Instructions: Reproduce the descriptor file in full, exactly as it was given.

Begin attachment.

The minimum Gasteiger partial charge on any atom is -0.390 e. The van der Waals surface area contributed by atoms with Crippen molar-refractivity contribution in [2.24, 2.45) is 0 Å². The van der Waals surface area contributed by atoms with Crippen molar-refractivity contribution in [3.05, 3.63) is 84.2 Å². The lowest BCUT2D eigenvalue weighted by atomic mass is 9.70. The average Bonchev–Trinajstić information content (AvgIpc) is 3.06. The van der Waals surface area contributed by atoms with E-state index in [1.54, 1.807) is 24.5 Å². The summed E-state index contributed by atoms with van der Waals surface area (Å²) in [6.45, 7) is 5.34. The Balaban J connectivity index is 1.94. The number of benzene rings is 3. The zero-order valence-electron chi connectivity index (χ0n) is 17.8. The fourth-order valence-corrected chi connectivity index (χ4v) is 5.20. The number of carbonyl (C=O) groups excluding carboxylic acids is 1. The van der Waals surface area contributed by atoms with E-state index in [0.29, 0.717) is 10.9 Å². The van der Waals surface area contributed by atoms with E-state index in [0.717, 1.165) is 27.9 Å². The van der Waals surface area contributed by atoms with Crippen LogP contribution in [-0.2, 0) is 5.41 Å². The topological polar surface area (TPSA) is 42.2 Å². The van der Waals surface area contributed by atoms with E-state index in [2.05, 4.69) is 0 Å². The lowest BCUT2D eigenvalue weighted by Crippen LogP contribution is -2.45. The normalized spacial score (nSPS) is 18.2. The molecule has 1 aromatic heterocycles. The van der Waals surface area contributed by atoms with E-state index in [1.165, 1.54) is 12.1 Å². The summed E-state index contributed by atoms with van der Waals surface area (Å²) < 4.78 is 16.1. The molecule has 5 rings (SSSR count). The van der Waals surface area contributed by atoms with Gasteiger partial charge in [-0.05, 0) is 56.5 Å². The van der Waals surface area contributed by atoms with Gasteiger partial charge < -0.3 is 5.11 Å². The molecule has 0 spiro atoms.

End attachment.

The minimum Gasteiger partial charge on any atom is -0.390 e. The van der Waals surface area contributed by atoms with Crippen molar-refractivity contribution in [2.24, 2.45) is 0 Å². The van der Waals surface area contributed by atoms with Crippen molar-refractivity contribution in [3.05, 3.63) is 84.2 Å². The lowest BCUT2D eigenvalue weighted by atomic mass is 9.70. The average Bonchev–Trinajstić information content (AvgIpc) is 3.06. The van der Waals surface area contributed by atoms with E-state index in [1.54, 1.807) is 24.5 Å². The summed E-state index contributed by atoms with van der Waals surface area (Å²) in [6.45, 7) is 5.34. The Balaban J connectivity index is 1.94. The number of benzene rings is 3. The zero-order valence-electron chi connectivity index (χ0n) is 17.8. The fourth-order valence-corrected chi connectivity index (χ4v) is 5.20. The number of carbonyl (C=O) groups excluding carboxylic acids is 1. The van der Waals surface area contributed by atoms with E-state index in [0.29, 0.717) is 10.9 Å². The van der Waals surface area contributed by atoms with E-state index in [0.717, 1.165) is 27.9 Å². The van der Waals surface area contributed by atoms with Crippen LogP contribution in [-0.2, 0) is 5.41 Å². The topological polar surface area (TPSA) is 42.2 Å². The van der Waals surface area contributed by atoms with E-state index in [2.05, 4.69) is 0 Å². The lowest BCUT2D eigenvalue weighted by Crippen LogP contribution is -2.45. The normalized spacial score (nSPS) is 18.2. The molecule has 1 aromatic heterocycles. The van der Waals surface area contributed by atoms with E-state index in [1.165, 1.54) is 12.1 Å². The summed E-state index contributed by atoms with van der Waals surface area (Å²) < 4.78 is 16.1. The molecule has 5 rings (SSSR count). The van der Waals surface area contributed by atoms with Gasteiger partial charge in [-0.05, 0) is 56.5 Å². The van der Waals surface area contributed by atoms with Gasteiger partial charge < -0.3 is 5.11 Å². The molecule has 0 spiro atoms.